Elements of Protein Structure

Levels of Protein Structure

Purely statistical (hypothetical) case

So let's see how these non-covalent interactions combine to make proteins fold. This is a complex process that is not completely understood (even by the current masterminds in the business). But I think it is instructive to take a look at how complex it COULD be if it were a completely random process.

The protein will start the folding process by rotation about several of the bonds that can do so... much like rotation of your arm about your shoulder, elbow and wrist. Just independently rotating these three joints can produce a wide variety of conformations in your arm. If you couls "click" your arm into 10 different independent positions for each your wrist, elbow and shoulder, there would be 103 possible combinations (that's 1000 possible conformations just for your arm). To put this into perspective, if you could move your arm into a new position (without repeating any) 10 times every second, then you could "visit" every possible conformation in 100 seconds (1 minute 40 seconds). It is therefore feasible for you to test every combination to find the most "comfortable".

Lets look at a small protein of about 100 amino acids and assume that every amino acid can take 10 different set of bond rotation (a vast understatement perhaps). This means that these 10 conformations can occur independently in EACH of the 100 amino acids in the chain. In other words, there are 10100 DIFFERENT conformations in the chain. This is a whopping BIG number!. How big is it, you ask? This number has been named it's called a Google! What nerds caleld their company after a number?

Lets also assume that 1010 (that is 10,000,000,000 (10 billion)) new conformations can be tested every second. That's pretty fast! and on about the order of molecular vibration time. This means that it would take about 1090 seconds for this small protein to test every possible conformation.

By the latest estimates, the universe as we know it is about 13 billion (1.3x1010) years old. How many seconds is that?

60sec/min X 60min/hour X 24hours/day X 365days/year = 3.1 x107 (31 million or 31,000,000) seconds in each year
3.1 x107seconds/year X 1.3x1010years/universe lifetime = 4.03 x 1017 seconds have elapsed since the beginning of the universe!!!!!!

Our small protein can possibly test
4X1017seconds X 1X1010conformations/second = 4x1027conformations in one universe lifetime.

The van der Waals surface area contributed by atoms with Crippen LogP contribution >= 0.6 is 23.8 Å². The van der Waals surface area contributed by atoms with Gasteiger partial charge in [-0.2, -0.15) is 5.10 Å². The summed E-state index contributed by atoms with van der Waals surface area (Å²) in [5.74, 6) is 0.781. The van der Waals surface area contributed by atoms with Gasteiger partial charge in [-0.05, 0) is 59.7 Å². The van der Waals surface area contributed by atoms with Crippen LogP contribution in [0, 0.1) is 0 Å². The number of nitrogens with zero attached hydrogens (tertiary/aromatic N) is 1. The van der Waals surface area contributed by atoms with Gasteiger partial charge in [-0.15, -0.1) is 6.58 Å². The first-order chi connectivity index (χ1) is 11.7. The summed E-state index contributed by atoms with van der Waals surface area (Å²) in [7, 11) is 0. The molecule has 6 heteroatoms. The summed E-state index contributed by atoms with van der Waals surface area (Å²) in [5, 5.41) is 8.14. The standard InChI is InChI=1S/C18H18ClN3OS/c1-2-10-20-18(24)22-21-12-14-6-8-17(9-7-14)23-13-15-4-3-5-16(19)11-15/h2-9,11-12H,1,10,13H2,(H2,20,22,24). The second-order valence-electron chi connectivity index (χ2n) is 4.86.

About 63 orders of magnitude (90-27) too short for a single protein to guarantee folding into the correct shape!. This does not mean 63 universe lifetimes, but rather 1x1036 universe lifetimes!!

What we learn from this is that protein folding cannot be random.

Indeed many proteins fold to their final structure within milliseconds to seconds. There must be some kind of organization to the folding process. The first level of organization to protein folding can be identified in dfferent levels of protein structure.

There are four levels of protein structure.

  1. Primary structure.... The sequence of amino acids in the polypeptide. (We have already discussed this to some extent)
  2. Secondary structure.... fold of the back bone of the polypeptide within a small region
  3. Tertiary structure ... the overall three dimensional structure of a single polypeptide
  4. Quaternary structure ... Association of more than one polypeptide into a single functional unit.

We will look at each of these in turn and then try to understand some generalizations in how protein are organized.

How does a proteins "know" when it is folded and how does it stay that way???

It is all based on energy. Basically nature is lazy. All those interactions we discussed in the previous pages? Each "favorable" interaction between amino acids and water decreases the amount of energy in the protein. Each unfavorable interaction increases the energy of the protein. The end result.. the protein tests a variety of folds until it reaches a conformation that is lowest in energy. This is depicted in the picture to the right. An unfolded protein has a high energy (because of all those hydrophobic amino acid side chains exposed to water etc.) These are at the top of the picture. As the protein begins to test some folds, favorable interactions are made and the energy decreases. This continutes until it reaches a conformation that is lowest in energy (has the most amount of favorable and least amount of unfavorable interactions possible). When the protein gets to this shape, it stays there (kind of) until one puts energy back into it to get it to start unfolding (heat, urea, drastic change in pH, etc.)

It's kind of like going to bed at night. At the start you are at a high energy state (maybe) but then you start to lose energy... you sit, you take off your shoes, put on pajamas, get under the blankets. Each of these favorable interactions lowers your energy state... until you get to the lowest energy possible (while still alive anyway) and fall asleep. Just like that protein you will stay in that lowest energy state (kind of) until one puts energy back into the human (alarm clock, caffeine, breakfast etc.)